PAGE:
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In every section have been found men born to leadership in their vocation, men who have dominated because of their superior intelligence, natural endowment and force of character. It is always profitable to study such lives, weigh their motives and hold up their achievements as incentives to greater activity and higher excellence on the part of others. These reflections are suggested by the career of one who has forged his way to the front rank and who, by strong, inherent force and marked business ability, directed and controlled by an intelligent judgment, has stood for the last five years as one of the leading business men of Danville, Indiana.
Thrown early upon his own resources, George A. Keeney set out with the avowed determination of securing an education and how well he has succeeded is shown in the brief sketch which follows. Through the common school, through the high school, through the normal, through the state university he worked his way, and through it all he was the same simple man we find him today.
Although be has seen disappointments and many discouragement's, yet his optimistic nature has always been to the front and this happy characteristic has made it possible for him to win the success which is so worthily his today. It is not often that the theoretical college man and professor can go into the business world and make a success, and yet this is what Mr.
Keeney has been able to do. George A. Keeney, of the hardware and implement concern known as The Danville Hardware Company, was born on a farm at Rainstown, Hendricks county, Indiana, June 28, His childhood, youth and young manhood were spent in active work on the farm, which is the best school for practical knowledge for the young. Keeney is naturally inclined to be a student of men and things and men's affairs, and his ambition to learn had ample vent in the study of the book of nature on the farm.
Ambitious to train his mind and learn of history and science, he began early to inform himself from books as well as from nature. He was fortunate in being. He gained a much better education from the school than the average man because he worked for it.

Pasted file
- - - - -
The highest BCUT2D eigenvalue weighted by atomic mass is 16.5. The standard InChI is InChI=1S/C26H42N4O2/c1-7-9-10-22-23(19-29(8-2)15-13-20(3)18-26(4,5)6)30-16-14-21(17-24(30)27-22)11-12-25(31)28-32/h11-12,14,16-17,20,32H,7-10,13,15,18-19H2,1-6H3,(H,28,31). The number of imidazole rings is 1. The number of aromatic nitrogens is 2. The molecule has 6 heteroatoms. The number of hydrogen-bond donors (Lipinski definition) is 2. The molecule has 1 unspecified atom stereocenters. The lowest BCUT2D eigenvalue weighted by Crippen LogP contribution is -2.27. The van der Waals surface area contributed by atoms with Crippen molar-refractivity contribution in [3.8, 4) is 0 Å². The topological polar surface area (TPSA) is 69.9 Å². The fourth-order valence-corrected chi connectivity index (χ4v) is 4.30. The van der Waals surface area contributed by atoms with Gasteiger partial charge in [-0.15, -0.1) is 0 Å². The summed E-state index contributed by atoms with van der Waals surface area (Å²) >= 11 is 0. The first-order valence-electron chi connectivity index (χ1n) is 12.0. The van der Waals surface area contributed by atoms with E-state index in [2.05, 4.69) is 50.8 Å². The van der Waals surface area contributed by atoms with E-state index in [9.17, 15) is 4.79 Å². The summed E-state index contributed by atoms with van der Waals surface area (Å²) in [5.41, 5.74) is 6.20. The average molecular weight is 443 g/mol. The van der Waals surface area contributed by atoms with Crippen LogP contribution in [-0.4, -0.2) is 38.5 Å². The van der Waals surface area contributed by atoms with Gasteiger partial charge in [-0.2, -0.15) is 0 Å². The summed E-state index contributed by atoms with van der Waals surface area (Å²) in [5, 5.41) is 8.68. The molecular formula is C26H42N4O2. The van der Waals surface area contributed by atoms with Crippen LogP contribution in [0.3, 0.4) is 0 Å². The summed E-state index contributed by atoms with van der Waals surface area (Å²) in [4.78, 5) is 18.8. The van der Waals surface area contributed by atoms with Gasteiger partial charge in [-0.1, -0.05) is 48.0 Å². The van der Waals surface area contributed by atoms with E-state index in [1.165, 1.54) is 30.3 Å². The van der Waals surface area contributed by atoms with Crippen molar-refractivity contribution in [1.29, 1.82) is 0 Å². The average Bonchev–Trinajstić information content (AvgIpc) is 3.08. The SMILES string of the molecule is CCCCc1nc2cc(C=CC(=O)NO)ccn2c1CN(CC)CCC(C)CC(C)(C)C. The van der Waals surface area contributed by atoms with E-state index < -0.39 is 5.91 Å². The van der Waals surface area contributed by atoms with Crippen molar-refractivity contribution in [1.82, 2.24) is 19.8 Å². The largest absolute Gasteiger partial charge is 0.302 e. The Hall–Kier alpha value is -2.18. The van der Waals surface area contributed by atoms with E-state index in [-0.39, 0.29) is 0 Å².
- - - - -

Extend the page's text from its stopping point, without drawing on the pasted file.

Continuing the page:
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He earned money at whatever he could find to do, and worked his way through the high school two terms in Central Normal College and a four year course in the Indiana State Normal and finally graduated from that institution. He then took two years at Indiana State University, graduating with the Bachelor of Arts degree, after which he took a term in the great Chicago University.
He taught school for eight years, four years of this time in the country schools during his college life in order to earn money to pay his way. He was superintendent of the schools, one year at Pittsboro, one year at Clayton, and two years at North Salem, where he had seven subordinate teachers. He had a head for business, and accumulated money as a teacher, a thing that is done by too few of that worthy profession.source
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His training has made it easy and the natural thing for him to devote energy to the business in hand. For him it is the natural thing to know the best and most modern in the varied and comprehensive lines of goods their large store carries, so that they can meet the demand for the tools and implements the farmer and builder use. His business and the needs and convenience of his customers is his study, and how he may serve them is his pleasure.
Keeney was married to Eldora Nelson, on September 30, , and to her influence as a true helpmate Mr.
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Keeney ascribes any success that he has won. Leak, near Lizton. She also taught eight years in the public schools of this county, most of the time at Lizton. His progressive ideas as a business man and as a citizen, and his genial nature, make him popular as a business man. Whether we are more indebted for the improvement of the age to the one class or the other is a question of honest difference in opinion; neither class can be spared and both should be encouraged to occupy their several spheres of labor and influence, zealously and without mutual distrust.
In the following paragraphs are briefly outlined the leading facts and characteristics in the career of a gentleman who combines in his make-up the elements of the scholar and the energy of the public spirited man of affairs. Devoted to the noble and humane work of teaching, he has made his influence felt in the school life of Hendricks county, and is not unknown to the wider educational circles of the state, occupying as he does a prominent place in his profession and standing high in the esteem of educators in other than his own particular field of endeavor.
Professor M. Mahan, the present efficient superintendent of the Danville schools, was born in Sullivan county, Indiana, May 25, His father followed the occupation of a farmer all his life, his death occurring in Mahan, the immediate subject of this sketch. Professor Mahan is an excellent type of the man who devotes all of his time and energy to the noble profession of instructing the youth.
Since he. He received his elementary education in the district schools of his home county and then entered the graded school at Farmersburg, where he continued for two years. This was followed by two years of successful teaching in Henry county in this state. The next two years found him in charge of a school in Hardinsburg, Washington county, Indiana. From here he went to Pleasantville, Sullivan county, this state, where he was principal of the schools for one year.
He then lived at Orleans for the following six years, two of which were spent as principal of the schools, and four years as superintendent. He then went to the State University at Bloomington, where he remained in continuous residence until his graduation in June, , with the degree of Bachelor of Arts. After his graduation from the university he was elected superintendent of the schools at Danville, Indiana, and has been in charge -of these schools continuously since.
Since taking charge of the schools in Danville he has practically revolutionized the course of study.